Date
26 May 2017
V-22 Osprey aircraft are shown on a relief mission to quake-stricken Nepal. The controversial hybrid military plane will be deployed to a US base in Japan starting in 2017. Photo: Reuters
V-22 Osprey aircraft are shown on a relief mission to quake-stricken Nepal. The controversial hybrid military plane will be deployed to a US base in Japan starting in 2017. Photo: Reuters

US to station controversial hybrid aircraft in Japan

A squadron of hybrid aircraft from the United States Air Force will be stationed at the Yokota Air Base in Japan to enable special operations troops to respond quickly to crises in the Asia-Pacific region.

The first three variants of the tilt-rotor V-22 Osprey will arrive at the US base on the outskirts of Tokyo in the last half of 2017, Reuters reported Tuesday.

An additional seven are due to arrive by 2021, the report said, citing a Pentagon statement.

The Osprey, which takes off like a helicopter then rotates its propellers to fly like a plane, had a reputation for technical difficulties and safety problems during its development phase in the 1990s.

Since then, it has largely overcome the issues but crashes during training exercises in Morocco and Florida in early 2012 exacerbated Japanese concerns about the planes.

The Pentagon said the Ospreys in Yokota will enable US special forces troops to respond quickly to disasters and other crises in Japan and the broader Asia-Pacific region as part of the US strategic rebalance to the region.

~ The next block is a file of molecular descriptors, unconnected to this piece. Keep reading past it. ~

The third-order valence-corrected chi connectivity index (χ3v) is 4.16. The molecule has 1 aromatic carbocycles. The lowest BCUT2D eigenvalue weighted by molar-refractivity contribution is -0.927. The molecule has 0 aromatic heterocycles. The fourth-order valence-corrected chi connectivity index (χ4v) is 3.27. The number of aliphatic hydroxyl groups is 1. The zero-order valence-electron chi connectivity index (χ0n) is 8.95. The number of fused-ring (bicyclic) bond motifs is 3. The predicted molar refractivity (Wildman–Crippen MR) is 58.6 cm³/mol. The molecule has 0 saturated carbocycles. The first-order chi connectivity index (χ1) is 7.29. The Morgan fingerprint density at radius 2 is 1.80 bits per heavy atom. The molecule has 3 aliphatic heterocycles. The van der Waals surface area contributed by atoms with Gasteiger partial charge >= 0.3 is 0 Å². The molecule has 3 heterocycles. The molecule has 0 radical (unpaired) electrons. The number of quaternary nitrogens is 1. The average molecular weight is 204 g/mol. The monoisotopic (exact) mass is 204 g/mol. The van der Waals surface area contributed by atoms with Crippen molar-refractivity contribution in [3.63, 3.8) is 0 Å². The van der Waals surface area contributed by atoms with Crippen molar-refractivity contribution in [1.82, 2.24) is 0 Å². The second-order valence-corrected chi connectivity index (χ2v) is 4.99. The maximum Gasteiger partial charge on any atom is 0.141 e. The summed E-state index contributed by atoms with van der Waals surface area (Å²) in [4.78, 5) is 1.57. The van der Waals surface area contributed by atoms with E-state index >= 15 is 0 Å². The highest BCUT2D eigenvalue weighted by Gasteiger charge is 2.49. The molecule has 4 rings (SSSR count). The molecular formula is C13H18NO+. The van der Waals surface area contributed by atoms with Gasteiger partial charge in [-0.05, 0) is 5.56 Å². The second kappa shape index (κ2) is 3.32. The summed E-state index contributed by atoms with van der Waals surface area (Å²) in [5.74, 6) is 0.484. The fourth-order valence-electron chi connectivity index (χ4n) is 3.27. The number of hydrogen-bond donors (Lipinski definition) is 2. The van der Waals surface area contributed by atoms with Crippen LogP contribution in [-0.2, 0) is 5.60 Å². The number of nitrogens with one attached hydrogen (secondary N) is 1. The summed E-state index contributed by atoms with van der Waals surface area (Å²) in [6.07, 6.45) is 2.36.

Some in Japan have opposed use of the V-22 due to safety concerns.

The Marine Corps move to replace its Sea Knight helicopters at Futenma air base in Okinawa with V-22 Ospreys in 2012 prompted a public outcry on the island as well as in communities in mainland Japan that host US bases.

Leon Panetta, the defense secretary at the time, helped secure a decision to permit flights of the aircraft over Japan in September 2013, and Ospreys from Okinawa flew over much of mainland Japan during 2014, a US defense official said.

The Japanese government decided late last year to acquire its own V-22s. Sources familiar with the program said Japan was interested in 20 to 40 of the aircraft.

– Contact us at [email protected]

FL/RA

EJI Weekly Newsletter

Please click here to unsubscribe